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Open Source Coopetition Fueled by LF Growth

Open Source Coopetition Fueled by LF Growth

Working with direct rivals may have been unthinkable 10 years ago, but Linux, open source and organizations such as The Linux Foundation have highlighted how solving common problems and easing customer pain and friction in using and choosing different technologies can truly drive innovation and traction in the market.

By Jay Lyman
03/13/12 5:00 AM PT

The Linux Foundation has come a long way since initiated in 2007 as the fusion of the Open Source Development Lab (OSDL) and Free Standards Group. At its start, I wondered why there was no membership or representation from Canonical, which was the hottest thing in Linux at the time.

Today, Canonical is a member of The Linux Foundation and the organization continues to grow in its core of system software and Linux as well as in mobile devices and, more recently, the automotive industry -- among my predictions for Linux strength in 2012. [*Correction - March 13, 2012]

The Linux Foundation has also gained some significant members and new groups of collaborators -- the latest batch including graphics and microprocessor giant Nvidia.

I believe the move was driven primarily by Nvidia's desire to participate, integrate and collaborate on Linux as the open source operating system continues to grow and dominate in several key industries, including enterprise servers, mobile and embedded electronics, and high-performance computing (HPC).

I also believe Nvidia's drivers for joining The Linux Foundation are indicative of the forces fueling more Linux collaboration, as well as more use of open source software in key areas such as cloud computing Visit the VMware Tech Center.

The Collaboration Factor

The Linux Foundation has become a technically heavy consortium of the biggest players in the industry. Specifically, in silicon and hardware, you'll find a lengthy list of the world's top chipmakers in PCs, servers, mobile devices and more among the membership of The Linux Foundation.

As I'll discuss a bit more inn the "Apple factor" below, the more interesting list to watch now is the one with companies that have not joined. The Linux Foundation is also a testament to how far collaboration among competitors has come.

Working with direct rivals may have been unthinkable 10 years ago, but Linux, open source and organizations such as The Linux Foundation have highlighted how solving common problems and easing customer pain and friction in using and choosing different technologies can truly drive innovation and traction in the market.

The HPC Factor

I've covered the dominance of Linux in supercomputing and HPC for quite some time.

There's no question that Nvidia is among vendors increasingly serving the HPC market, and joining The Linux Foundation helps Nvidia to more deeply integrate with and support Linux and more aggressively go after these customers.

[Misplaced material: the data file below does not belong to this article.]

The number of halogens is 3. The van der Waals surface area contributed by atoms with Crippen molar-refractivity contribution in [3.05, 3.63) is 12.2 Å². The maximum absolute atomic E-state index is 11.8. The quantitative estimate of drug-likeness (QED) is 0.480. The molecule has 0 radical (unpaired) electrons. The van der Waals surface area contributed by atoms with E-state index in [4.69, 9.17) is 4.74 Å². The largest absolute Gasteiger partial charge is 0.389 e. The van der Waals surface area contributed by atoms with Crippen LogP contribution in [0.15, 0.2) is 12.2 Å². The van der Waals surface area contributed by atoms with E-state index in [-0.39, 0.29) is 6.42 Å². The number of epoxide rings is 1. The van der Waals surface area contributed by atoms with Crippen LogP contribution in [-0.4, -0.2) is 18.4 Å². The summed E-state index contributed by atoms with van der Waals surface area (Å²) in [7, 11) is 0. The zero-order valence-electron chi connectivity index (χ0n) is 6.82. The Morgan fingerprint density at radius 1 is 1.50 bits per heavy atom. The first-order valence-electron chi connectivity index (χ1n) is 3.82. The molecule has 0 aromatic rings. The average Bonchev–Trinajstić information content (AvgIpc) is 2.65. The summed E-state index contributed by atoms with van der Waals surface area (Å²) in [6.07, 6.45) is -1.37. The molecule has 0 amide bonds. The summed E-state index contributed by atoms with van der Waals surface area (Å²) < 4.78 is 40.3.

The Apple Factor

Even though there was some obvious jabbing going on between Apple and Nvidia with the recent new iPad event, I don't think Nvidia decided to join the LF to simply strike back at Apple. However, the effect of Nvidia joining may indeed have an impact on Apple's plan.

It would not be the first time that Linux and Android served as an attractive alternative to those disenfranchised or frustrated with Apple.

As I mentioned in the previous section on collaboration, the vendors that have not joined The Linux Foundation typically find themselves as the odd man out in some key technology areas, and this includes Apple.

The Open Source Factor

Nvidia's move to join The Linux Foundation, like many other things, was met by skepticism among some free and open source software supporters. While companies such as Microsoft or Nvidia have a difficult or impossible challenge in changing perceptions about their intentions and actions with open source software communities, this can sometimes put these companies in an aggressive, active mode when it comes to dealing with open source.

Though it may have lagged on supporting Linux drivers a decade ago, Nvidia seems to be fully aware of the need to collaborate and participate in open source software and Linux development. Its more recent support and contribution to Linux in graphics and HPC are indicative of what we should expect in terms of the company's Linux Foundation membership.

If the effort to join The Linux Foundation is indeed limited largely to a symbolic move and the Linux lip service anticipated by Nvidia's critics, then the company will likely be called out for its lack of true effort. However, I suspect Nvidia is fully aware of this and fully intends to embrace its new club, more deeply support Linux and other open source software in a variety of devices and markets, and help fuel the true coopetition that makes The Linux Foundation run.


*ECT News Network editor's note - March 13, 2012: The original version of this column incorrectly stated that Canonical was not a member of The Linux Foundation.


LinuxInsider columnist Jay Lyman is a senior analyst for 451 Research, covering open source software and focusing primarily on Linux operating systems and vendors, open source software in the enterprise, application development, systems management and cloud computing. Lyman has been a speaker at numerous industry events, including the Open Source Business Conference, OSCON, Linux Plumber's Conference and Open Source World/Linux World, on topics such as Linux and open source in cloud computing, mobile software, and the impact of economic conditions and customer perspectives on open source. Follow his blog here.


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